According to the current literature a combination of personal factors contributes to the cause of depression:
Environment: An environmental factor can be anything that is affecting us in our immediate surroundings. Examples may be unemployment, violence in the home, prolonged stress at work or financial hardship.
Biology: Factors affecting each of us as living organisms; including genetic disposition, behaviour and origin. Biological factors that may contribute to depression are: family history of depression, battling another medical condition or drug & alcohol problems.
Psychology: Factors that relate to the mental and emotional state of a person. Examples may be early childhood experiences, personality traits such as perfectionism or low self-esteem, anxiety or other mental health diagnosis.
Social structure: Our social structure focuses on our relationships and interaction with those around us: caring for a sick family member, prolonged loneliness or isolation, bullying or divorce.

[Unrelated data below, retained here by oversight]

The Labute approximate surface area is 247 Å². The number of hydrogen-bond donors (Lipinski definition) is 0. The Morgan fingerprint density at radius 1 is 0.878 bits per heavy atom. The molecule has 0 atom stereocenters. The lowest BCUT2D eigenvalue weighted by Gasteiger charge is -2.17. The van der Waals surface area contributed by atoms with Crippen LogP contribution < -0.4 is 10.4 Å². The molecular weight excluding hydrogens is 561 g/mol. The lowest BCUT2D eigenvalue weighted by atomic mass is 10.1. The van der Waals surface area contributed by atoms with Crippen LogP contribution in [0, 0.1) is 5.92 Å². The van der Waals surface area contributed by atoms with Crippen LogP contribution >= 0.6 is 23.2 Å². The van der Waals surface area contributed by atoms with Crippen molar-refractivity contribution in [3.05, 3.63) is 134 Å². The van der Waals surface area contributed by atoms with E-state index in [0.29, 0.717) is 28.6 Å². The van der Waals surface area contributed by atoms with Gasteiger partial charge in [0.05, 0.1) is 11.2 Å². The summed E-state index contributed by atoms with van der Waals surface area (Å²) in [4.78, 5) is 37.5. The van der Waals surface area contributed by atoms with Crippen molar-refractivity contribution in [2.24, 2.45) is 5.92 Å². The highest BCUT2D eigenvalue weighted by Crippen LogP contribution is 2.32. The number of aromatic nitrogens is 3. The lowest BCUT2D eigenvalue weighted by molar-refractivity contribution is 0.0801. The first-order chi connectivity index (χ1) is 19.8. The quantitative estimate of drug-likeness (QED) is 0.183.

Alongside the study of the personal factors causing depression there is a growing body of research on the topic of physiology. Physiology, in relation to depression, looks at stress hormones, brain chemicals and brain configuration. The part of the brain, which centers around communication, is made up of chemicals and nerve cells called neurotransmitters. When neurotransmitters are altered or reduced the body’s functioning is affected. The three neurotransmitters that are believed to be associated with depression are serotonin, dopamine and norepinephrine, because they are involved in regulating mood, behaviour and emotions.
Depression is not simply the result of a chemical imbalance. Depression is caused by a combination of physiology and personal factors, it is important to understand depression in terms of the interactions between biological, social and psychological processes.